For most people, the music of one’s teen years has a definite impact on our musical tastes, or preferences if you will. This should not come as a surprise because those are the years of many “firsts” as we tentatively move towards adulthood. The backdrop for my teen years were the sixties (1963-1969 to be exact) and I probably don’t have to tell you how this musical era shaped and, in many instances, continues to shape the music landscape today. Although this music from my youth certainly has its rightful place in my memories of that period and has the ability to transport me back in time when I hear a specific song from the past, I have moved on from this music and have acquired a taste for many different genres and styles. That does not mean I don’t listen to sixties music anymore; I do, but I am not one who is stuck in the past musically.
I was listening to some music the other night, which is a fairly normal nighttime ritual for me these days. It was a random Apple Music station so you never know what song will be next, when a song popped up from my past and I found myself saying: “Damn, I haven’t heard this in years. What a great song, I think I need to go back and listen to an album or two of theirs and open up the memory floodgates!” And I did just that. The next two evenings I listened to the first two of their six albums (both recorded in 1967), 21 songs in total and was actually a little surprised when I only remembered six of the songs! So, I spent the next four evenings listening to the remaining albums recorded in 1968, 1969, 1970, and 1971. These albums with a total of 40 songs yielded only another six songs that I remembered! And that got me thinking.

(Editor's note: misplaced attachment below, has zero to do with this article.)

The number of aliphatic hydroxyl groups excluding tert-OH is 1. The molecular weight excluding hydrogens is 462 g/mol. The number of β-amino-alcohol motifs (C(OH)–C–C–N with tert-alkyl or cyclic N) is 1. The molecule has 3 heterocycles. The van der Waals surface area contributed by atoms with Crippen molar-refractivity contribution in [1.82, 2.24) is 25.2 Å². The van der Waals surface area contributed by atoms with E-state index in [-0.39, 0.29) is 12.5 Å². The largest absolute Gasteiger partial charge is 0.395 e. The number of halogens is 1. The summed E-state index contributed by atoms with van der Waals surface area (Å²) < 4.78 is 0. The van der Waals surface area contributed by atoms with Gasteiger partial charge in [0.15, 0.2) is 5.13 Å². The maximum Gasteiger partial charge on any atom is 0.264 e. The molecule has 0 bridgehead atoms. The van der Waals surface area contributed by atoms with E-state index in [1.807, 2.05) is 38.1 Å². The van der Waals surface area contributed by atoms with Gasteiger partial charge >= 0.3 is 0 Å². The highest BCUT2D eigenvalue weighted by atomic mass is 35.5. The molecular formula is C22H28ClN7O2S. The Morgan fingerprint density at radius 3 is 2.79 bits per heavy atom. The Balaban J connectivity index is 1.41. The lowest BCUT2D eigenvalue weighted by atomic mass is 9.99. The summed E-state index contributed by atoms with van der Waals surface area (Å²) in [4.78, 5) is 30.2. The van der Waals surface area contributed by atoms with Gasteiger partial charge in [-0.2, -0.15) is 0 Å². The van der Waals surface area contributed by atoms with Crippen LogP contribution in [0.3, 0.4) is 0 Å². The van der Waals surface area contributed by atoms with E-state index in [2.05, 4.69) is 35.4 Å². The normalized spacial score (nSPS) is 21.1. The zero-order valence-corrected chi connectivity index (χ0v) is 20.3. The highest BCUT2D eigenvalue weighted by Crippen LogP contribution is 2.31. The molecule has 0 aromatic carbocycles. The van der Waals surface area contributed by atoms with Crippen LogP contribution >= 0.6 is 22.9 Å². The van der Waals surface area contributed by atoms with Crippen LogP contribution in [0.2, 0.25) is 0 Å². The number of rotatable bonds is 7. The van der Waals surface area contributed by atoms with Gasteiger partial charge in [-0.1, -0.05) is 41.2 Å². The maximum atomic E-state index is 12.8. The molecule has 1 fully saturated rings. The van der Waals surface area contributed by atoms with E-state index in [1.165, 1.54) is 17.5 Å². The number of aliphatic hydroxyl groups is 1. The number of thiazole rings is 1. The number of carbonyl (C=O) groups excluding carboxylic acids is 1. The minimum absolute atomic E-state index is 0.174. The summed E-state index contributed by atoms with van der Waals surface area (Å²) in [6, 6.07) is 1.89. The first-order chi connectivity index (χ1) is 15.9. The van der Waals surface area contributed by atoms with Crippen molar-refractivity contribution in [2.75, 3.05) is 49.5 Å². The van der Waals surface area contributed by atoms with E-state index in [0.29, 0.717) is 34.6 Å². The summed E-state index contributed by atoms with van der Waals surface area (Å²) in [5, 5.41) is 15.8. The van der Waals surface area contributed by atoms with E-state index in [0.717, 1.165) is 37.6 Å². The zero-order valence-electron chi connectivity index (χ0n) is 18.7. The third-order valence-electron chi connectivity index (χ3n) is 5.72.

Back in the day there were three ways to hear this music: Live concert, radio, or buy the album. While I was a huge fan of this particular band, I was a teenager with limited funds and purchased only one of their six albums. I never had the opportunity to see them live. So, the only time I was listening to them was on the radio, primarily AM radio, which meant nothing longer than three minutes! It made me realize that being a “fan” has its limitations, because radio stations then and even now to some degree only play the hits. Can you name the group that released these songs? “Alabama Song (Whiskey Bar);” “Twentieth Century Fox;” “Horse Latitudes;” “Moonlight Drive;” “Yes, the River Knows;” “Spanish Caravan;” “The Soft Parade;” “The Spy;” “Been Down so Long;” “Crawling King Snake.” If you know any or all of these titles and to whom they belong, I will venture a guess that you owned and perhaps still own the albums that contain these songs. However, the following titles will no doubt have the lightbulb in your head shining brightly: “Break on Through (To the Other Side);” “Light my Fire;” “The End;” “Love me Two Times;” “People are Strange;” “When the Music’s Over;” “Hello, I Love You;” “Touch Me;” “Roadhouse Blues;” “L.A. Woman.” Go to just about any website and type in The Doors and inevitably these last songs will be listed as the top ten Doors songs, as these were the ones you heard over, and over, and over again on the radio. In other words, they were “top ten” by default! If you are keeping track, that’s ten songs out of a total of 61! There was a seventh album recorded in 1971, but this was after lead singer Jim Morrison had died in Paris, and the remaining band members decided to release an album of songs they had all been working on before Jim’s death. It is appropriately titled “Other Voices,” as Ray Manzarek (keyboards), and Robby Kreiger (guitar) took over the vocals for this release.